A H I S T O R Y O F R E S T O R A T I O N
Henry Crowther started to produce Lead garden ornaments from his new Chiswick workshop in 1908, which in fact was a corrugated roof placed upon two garden walls tagged onto the back of an old blacksmith shop at the bottom of his garden. He also had no idea where it was going to lead. Over a century and four generations later his company is still in the business of restoring and reproducing Lead and is still under the same corrugated roof in Chiswick West London. In fact very little has changed since 1908 apart from the fact that we are now known globally.
Almost from the beginning Henry was approached for advice on how to restore and in some cases, to replace important pieces from what have now become very important gardens. Along with supplying many of the new gardening projects that were taking place at that time, Henry soon had his hands full honing the skills needed to restore the Cisterns and Ornaments that were beginning to fill up his workshop.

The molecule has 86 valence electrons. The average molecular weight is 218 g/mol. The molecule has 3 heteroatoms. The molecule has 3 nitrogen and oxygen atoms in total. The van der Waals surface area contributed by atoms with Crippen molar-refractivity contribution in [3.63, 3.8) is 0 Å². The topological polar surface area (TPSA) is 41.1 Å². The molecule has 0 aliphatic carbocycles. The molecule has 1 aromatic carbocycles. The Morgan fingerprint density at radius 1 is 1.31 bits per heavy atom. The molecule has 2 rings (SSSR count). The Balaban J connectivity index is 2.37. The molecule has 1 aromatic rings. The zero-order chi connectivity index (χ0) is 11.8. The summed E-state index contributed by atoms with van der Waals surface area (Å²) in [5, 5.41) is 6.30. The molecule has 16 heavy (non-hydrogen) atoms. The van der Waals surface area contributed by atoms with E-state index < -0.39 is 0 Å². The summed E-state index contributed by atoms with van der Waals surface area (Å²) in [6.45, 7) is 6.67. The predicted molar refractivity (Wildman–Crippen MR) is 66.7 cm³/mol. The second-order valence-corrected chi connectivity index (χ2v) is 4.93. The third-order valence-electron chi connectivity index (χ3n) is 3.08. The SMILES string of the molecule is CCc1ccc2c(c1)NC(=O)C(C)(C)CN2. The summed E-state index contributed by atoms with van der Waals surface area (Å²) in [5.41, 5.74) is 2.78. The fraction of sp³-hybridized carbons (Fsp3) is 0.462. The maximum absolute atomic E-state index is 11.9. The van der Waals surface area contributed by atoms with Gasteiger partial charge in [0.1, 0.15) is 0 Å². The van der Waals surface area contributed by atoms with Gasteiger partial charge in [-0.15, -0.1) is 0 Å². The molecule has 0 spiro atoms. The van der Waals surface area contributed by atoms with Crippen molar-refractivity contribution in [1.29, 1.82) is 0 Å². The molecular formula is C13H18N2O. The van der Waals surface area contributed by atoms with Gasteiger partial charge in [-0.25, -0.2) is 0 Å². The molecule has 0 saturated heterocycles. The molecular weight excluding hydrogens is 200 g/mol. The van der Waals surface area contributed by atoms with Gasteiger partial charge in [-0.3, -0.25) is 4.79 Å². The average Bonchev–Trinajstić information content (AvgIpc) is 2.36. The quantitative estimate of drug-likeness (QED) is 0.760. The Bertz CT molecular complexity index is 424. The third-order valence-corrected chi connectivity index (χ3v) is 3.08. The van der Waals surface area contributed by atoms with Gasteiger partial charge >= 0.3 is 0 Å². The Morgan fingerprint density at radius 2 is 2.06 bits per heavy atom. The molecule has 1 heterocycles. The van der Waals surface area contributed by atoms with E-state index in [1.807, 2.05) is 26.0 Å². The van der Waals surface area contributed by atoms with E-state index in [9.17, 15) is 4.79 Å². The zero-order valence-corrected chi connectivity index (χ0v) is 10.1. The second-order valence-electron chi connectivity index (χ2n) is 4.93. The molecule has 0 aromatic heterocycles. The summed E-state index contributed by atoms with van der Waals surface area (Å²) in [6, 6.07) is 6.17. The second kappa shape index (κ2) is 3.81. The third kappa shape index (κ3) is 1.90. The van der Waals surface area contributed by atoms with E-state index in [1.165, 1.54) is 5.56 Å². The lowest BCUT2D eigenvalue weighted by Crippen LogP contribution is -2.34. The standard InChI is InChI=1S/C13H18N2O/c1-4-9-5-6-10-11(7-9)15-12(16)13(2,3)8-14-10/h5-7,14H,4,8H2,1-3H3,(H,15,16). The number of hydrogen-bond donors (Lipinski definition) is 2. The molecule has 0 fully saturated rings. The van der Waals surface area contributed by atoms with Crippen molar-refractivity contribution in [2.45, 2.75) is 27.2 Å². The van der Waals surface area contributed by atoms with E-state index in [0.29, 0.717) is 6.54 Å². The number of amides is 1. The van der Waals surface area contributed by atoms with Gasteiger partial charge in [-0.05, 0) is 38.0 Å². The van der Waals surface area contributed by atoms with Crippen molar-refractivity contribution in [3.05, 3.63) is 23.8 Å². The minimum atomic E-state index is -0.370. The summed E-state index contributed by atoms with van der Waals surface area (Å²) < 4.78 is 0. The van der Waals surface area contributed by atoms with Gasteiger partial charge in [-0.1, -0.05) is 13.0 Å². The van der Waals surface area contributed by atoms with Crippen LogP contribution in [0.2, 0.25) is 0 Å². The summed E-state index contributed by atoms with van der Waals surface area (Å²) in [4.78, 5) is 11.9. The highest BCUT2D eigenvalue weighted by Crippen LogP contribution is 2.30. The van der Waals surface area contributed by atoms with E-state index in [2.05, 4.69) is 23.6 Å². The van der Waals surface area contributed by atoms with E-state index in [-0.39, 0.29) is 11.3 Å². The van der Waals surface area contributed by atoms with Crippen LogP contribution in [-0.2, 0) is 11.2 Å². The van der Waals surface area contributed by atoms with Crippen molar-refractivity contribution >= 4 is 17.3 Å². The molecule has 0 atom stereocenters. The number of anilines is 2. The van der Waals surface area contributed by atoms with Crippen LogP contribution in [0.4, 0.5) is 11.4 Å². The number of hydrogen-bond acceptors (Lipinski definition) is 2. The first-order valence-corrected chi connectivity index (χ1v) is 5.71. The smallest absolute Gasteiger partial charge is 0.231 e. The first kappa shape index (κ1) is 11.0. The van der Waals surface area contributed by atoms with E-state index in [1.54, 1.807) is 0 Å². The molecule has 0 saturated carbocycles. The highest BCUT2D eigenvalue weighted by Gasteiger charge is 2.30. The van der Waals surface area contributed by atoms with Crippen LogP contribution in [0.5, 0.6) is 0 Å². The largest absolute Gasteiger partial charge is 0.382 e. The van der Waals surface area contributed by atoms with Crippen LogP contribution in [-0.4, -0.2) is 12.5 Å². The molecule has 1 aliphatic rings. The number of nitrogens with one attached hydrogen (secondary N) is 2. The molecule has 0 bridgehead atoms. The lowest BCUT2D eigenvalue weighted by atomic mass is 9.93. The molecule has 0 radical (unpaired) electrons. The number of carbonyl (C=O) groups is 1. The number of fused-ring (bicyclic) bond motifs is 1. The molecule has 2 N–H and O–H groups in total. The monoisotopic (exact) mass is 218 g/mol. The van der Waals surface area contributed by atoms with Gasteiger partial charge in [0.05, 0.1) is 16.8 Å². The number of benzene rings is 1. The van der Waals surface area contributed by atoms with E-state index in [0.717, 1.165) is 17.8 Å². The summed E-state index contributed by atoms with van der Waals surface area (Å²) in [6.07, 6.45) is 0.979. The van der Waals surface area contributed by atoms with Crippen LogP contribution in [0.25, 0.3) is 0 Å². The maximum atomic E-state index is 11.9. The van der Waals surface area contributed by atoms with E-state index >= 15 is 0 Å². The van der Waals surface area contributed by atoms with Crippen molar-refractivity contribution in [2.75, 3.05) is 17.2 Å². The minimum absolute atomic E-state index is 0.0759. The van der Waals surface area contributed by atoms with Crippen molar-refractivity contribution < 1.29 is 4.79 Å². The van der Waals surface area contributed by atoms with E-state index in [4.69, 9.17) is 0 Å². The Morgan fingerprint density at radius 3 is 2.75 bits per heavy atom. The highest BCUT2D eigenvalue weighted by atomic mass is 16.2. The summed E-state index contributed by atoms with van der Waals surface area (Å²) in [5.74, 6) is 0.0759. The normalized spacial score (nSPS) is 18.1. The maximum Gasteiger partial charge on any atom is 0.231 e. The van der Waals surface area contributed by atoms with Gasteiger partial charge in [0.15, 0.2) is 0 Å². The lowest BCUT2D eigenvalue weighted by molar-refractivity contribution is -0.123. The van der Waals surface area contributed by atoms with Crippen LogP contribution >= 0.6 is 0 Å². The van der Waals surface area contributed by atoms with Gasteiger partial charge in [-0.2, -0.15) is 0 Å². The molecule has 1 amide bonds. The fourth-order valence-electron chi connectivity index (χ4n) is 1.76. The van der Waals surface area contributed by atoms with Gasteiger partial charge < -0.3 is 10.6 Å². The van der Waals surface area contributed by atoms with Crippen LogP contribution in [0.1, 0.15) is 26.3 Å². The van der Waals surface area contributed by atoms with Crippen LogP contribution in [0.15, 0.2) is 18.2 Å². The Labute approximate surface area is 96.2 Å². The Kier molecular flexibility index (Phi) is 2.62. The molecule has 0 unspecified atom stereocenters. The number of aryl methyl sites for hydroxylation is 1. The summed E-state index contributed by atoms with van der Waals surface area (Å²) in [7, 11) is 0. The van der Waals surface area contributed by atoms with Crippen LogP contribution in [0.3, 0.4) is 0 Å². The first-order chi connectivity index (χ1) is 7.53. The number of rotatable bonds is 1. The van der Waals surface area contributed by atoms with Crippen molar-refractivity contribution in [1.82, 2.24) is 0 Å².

Above- Henry Crowther in the Chiswick show garden
In 1940 Jim Crowther, Henry's son, took over as senior restorer. Concentrating on developing the skills he had picked up from his father since joining the company ten years earlier at the age of fifteen,
Jim took Lead conservation to another level. With his new techniques Jim was able to travel to many important figures all over the country and restore them in situ rather than having to dismantle the figure itself, saving unnecessary distress to the figure and keeping the cost to a minimum. Jim's first major restoration project was a life size figure of William of Orange, cast by John Van Nost.